Metallic photos of the sun by renowned photographer Greg Piepol bring together the best of art and science. Buy one or a whole set. They make a stellar gift.
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HOW BIG WAS THAT METEOR? Last week, a picture of a Perseid meteor taken from the International Space Station became a minor internet sensation. Researchers from the NASA Meteoroid Environment Office have analyzed the image to figure out how big was that meteor? Watch the latest video from Science@NASA for the answer.
DOUBLE CORONAL HOLE: A double-barreled hole has opened up in the sun's atmosphere and it is spewing a split-stream of solar wind toward Earth. NASA's Solar Dynamics Observatory captured this composite UV image of the double coronal hole on August 20th:
Sky watchers should be alert for auroras when the solar wind arrives on August 22-24. NOAA forecasters estimate a 35% to 50% chance of high-latitude geomagnetic activity. Aurora alerts: text, voice.
August 2011 Aurora Gallery
[previous Augusts: 2010, 2009, 2008, 2007, 2006, 2005, 2004, 2003, 2002]
SPACE STATION TRANSIT: "During an observing run on August 17th, I decided to to test a new guide camera by imaging the North America Nebula (NGC7000)," says Nick Howes of Cherhill, Wiltshire , UK. "Just then the ISS decided to fly right through my image!" (continued below)
It might sound like an incredible stroke of luck to catch the ISS crossing an interstellar cloud, but this week the odds are tilted in some observers' favor. In Europe, the space station is passing overhead as often as three times each night, crossing stars, planets, and distant nebulae as it slides silently from horizon to horizon over and over again. If you live in that part of the world, check the Simple Satellite Tracker for flyby times; an incredible stroke of luck could be in the offing.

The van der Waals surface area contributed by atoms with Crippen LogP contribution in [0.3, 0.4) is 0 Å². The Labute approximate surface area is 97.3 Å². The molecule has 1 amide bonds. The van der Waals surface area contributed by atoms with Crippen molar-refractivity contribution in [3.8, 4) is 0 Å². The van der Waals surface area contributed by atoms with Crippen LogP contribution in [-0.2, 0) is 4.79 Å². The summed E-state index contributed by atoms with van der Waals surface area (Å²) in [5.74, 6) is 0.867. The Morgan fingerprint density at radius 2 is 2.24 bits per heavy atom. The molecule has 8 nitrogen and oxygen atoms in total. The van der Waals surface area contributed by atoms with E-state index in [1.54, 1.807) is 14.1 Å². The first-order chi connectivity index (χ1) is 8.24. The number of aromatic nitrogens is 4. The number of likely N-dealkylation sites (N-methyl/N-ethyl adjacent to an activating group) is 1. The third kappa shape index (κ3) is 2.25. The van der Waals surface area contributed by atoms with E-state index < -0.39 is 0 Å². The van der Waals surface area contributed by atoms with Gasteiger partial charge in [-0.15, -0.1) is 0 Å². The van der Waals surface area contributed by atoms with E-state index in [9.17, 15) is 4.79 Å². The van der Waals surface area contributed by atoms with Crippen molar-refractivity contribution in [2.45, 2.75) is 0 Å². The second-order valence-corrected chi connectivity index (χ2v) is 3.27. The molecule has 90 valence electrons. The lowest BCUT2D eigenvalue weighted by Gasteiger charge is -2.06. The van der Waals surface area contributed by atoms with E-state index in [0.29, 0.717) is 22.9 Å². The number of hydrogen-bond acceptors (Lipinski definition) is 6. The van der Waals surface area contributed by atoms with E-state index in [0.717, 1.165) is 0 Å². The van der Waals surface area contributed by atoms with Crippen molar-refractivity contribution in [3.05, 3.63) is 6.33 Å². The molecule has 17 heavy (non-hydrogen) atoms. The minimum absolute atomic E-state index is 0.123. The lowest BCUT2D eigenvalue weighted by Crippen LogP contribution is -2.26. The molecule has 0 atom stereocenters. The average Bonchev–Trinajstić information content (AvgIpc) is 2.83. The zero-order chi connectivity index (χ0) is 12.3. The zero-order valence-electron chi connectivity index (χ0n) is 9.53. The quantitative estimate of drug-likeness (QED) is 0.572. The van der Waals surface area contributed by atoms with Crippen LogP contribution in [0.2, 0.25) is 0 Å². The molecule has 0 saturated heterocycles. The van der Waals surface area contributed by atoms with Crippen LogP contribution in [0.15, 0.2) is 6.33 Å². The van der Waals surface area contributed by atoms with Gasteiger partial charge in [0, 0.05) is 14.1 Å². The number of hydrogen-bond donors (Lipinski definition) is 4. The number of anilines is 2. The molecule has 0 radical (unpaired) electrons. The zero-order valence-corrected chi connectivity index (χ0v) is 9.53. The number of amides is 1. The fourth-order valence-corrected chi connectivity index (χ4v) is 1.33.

more images: from Jan Koeman of Middelburg, the Netherlands; from Efrain Morales Rivera of Aguadilla, Puerto Rico; from Stefano De Rosa of Isola d' Elba (Italy)
2011 Noctilucent Cloud Gallery
[previous years: 2003, 2004, 2005, 2006, 2007, 2008, 2009]
Potentially Hazardous Asteroids (PHAs
) are space rocks larger than approximately 100m that can come closer to Earth than 0.05 AU. None of the known PHAs is on a collision course with our planet, although astronomers are finding new ones
all the time.
On August 20, 2011 there were 1241 potentially hazardous asteroids. Notes: LD means "Lunar Distance." 1 LD = 384,401 km, the distance between Earth and the Moon. 1 LD also equals 0.00256 AU. MAG is the visual magnitude of the asteroid on the date of closest approach.
| ||The official U.S. government space weather bureau |
| ||The first place to look for information about sundogs, pillars, rainbows and related phenomena. |
| ||Researchers call it a "Hubble for the sun." SDO is the most advanced solar observatory ever. |
| ||3D views of the sun from NASA's Solar and Terrestrial Relations Observatory |
| ||Realtime and archival images of the Sun from SOHO. |
| ||from the NOAA Space Environment Center |
| ||the underlying science of space weather |
| ||for out-of-this-world printing and graphics |